Phil

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Guest BJM

Paul,

I agree with many of your points. It's that rush of finding a car listed for sale that you had not seen elsewhere - a personal "barn find" even though someone else has it.

Back in the day, the cars I wanted would always pop up when I was without funds or had another car (that's what led to purchasing so many over so many years)

So I would often communicate with sellers by phone and ask for pictures - that gave me an address. Now, this might sound bad to some, but I would then respond with what my wife called a "sob story" abou how this or that car was my "holy grail" and sometimes gain a degree of friendship with the seller. More then once I took possession of vehicles (meaning: purchased) after starting a dialogue in Hemmings - of course these may have been cars nobody else wanted but I did.

Other things are that I would see cars listed over and over again for months. It might be a car I had interest in, so I would set money aside and when I had enough, I would make the phone call. You can't do that with an ebay auction.

For those cars I could not afford, I enjoyed reading about them. It's one thing to see a car in a coffee table book - it was quite another to see it being offered for sale in Hemmings.

In some ways, Hemmings brought the old car community together. ebay seperates it.

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<div class="ubbcode-block"><div class="ubbcode-header">Originally Posted By: BJM</div><div class="ubbcode-body"> In some ways, Hemmings brought the old car community together. ebay seperates it. </div></div>

Never were truer words written. In the years to come there will never be a jar of ebay mud for sale from back in the good ole'days. grin.gif

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I used to subscribe to both Hemmings and OCW back in the pre-internet days but cancelled them both for most of the same reasons mentioned above. When I bought my Pierce I re-subscribed to both for information and sources since my prewar experience was non-existent. Now I'm pretty sure I will cancel OCW again but I'll keep getting Hemmings. I like all kinds of cars so I like the articles and auction coverage. I have found many sources for services and information. I do not expect to buy cars or parts there but it is a good read.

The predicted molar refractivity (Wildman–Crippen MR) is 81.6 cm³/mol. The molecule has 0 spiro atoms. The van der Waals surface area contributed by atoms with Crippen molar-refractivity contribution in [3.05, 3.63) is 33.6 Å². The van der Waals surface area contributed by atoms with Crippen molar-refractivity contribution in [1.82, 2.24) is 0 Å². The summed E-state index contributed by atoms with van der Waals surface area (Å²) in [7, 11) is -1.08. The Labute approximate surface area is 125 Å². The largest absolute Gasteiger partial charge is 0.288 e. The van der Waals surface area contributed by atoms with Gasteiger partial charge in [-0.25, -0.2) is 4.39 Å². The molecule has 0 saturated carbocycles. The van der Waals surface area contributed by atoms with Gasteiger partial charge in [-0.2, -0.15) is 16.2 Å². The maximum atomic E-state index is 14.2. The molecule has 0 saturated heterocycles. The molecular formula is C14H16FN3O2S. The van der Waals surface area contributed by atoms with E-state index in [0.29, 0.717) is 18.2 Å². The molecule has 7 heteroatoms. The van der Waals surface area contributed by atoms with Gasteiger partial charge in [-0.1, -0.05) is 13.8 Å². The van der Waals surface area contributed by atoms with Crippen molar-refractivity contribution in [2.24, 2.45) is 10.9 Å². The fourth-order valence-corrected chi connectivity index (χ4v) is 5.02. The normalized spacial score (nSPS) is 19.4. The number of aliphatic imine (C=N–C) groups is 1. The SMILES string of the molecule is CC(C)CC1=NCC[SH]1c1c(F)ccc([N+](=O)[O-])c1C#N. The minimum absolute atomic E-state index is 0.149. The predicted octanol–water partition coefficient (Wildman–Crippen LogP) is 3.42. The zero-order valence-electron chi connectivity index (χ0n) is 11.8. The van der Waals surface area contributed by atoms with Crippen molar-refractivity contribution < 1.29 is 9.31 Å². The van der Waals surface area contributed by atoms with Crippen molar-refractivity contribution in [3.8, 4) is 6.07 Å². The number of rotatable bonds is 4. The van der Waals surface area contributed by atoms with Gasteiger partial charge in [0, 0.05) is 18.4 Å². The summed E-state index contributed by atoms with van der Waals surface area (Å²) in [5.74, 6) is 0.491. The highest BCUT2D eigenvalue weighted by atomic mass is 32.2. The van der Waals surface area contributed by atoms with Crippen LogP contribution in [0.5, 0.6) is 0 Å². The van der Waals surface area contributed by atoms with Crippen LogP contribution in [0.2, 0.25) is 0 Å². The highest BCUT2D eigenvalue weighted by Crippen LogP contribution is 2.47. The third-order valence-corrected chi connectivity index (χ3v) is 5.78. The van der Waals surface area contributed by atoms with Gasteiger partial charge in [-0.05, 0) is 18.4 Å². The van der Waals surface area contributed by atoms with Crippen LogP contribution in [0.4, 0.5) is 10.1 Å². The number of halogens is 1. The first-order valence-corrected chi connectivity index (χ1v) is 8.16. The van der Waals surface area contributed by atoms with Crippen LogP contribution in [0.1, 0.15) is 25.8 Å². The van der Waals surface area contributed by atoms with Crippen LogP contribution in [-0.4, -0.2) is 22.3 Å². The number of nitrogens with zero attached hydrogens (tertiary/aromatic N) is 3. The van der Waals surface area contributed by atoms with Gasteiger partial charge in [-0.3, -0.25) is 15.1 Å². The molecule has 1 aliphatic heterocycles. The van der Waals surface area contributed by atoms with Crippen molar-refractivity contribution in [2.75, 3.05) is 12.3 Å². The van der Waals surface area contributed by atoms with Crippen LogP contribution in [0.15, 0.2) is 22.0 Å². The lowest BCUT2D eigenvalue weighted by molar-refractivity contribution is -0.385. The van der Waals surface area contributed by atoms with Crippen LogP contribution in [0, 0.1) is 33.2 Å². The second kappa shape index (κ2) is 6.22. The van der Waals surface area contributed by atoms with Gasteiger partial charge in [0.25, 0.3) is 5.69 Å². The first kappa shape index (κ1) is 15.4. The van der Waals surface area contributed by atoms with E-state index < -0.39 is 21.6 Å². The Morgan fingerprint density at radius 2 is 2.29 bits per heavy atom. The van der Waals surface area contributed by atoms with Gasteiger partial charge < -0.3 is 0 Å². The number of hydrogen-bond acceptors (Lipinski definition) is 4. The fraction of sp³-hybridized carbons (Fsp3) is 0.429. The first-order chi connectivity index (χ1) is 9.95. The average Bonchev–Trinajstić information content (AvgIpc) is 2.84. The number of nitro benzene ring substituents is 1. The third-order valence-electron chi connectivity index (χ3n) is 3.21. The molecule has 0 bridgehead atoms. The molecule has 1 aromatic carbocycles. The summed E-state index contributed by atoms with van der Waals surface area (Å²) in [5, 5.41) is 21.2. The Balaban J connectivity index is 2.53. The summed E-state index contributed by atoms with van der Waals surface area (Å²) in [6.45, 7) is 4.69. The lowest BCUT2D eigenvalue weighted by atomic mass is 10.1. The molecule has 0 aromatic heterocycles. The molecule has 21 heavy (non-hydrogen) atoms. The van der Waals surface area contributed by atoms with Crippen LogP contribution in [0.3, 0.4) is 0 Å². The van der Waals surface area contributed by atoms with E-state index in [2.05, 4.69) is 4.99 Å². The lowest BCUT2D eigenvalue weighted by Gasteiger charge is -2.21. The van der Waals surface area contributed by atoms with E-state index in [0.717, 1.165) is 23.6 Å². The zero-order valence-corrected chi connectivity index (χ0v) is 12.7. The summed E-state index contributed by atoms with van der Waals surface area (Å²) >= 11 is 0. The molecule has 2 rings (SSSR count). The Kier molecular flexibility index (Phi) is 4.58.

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It may be a sense of nostalgia, but I still prefer looking at Hemmings rather than on the website. Same with newspapers, it's great to read them in the morning with a cup of coffee. I have subscribed to Hemmings for well over thirty years and will continue to do so. I like the changes with articles and auction reports with pictures and descriptions of the cars.

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I'm with you Woody! I still eagerly await my next issue just hoping to find that something special that "I just have to have". I like the editorial changes as well. To top it off, we now get a special deal as AACA members.

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Guest BJM

I used to get Hemmings, get the coffee going on a Saturday morning and considered it no different then any other form of entertainment- like a movie or a ball game on TV. I would have no time limit, have my highlighters set in a row then highlight on one run through.

Then I would seperate - cars I want and ads for parts, then those go on an 8 1/2 x 11 papers and I would go down the line calling on them.

That was several years ago... but a lot of fun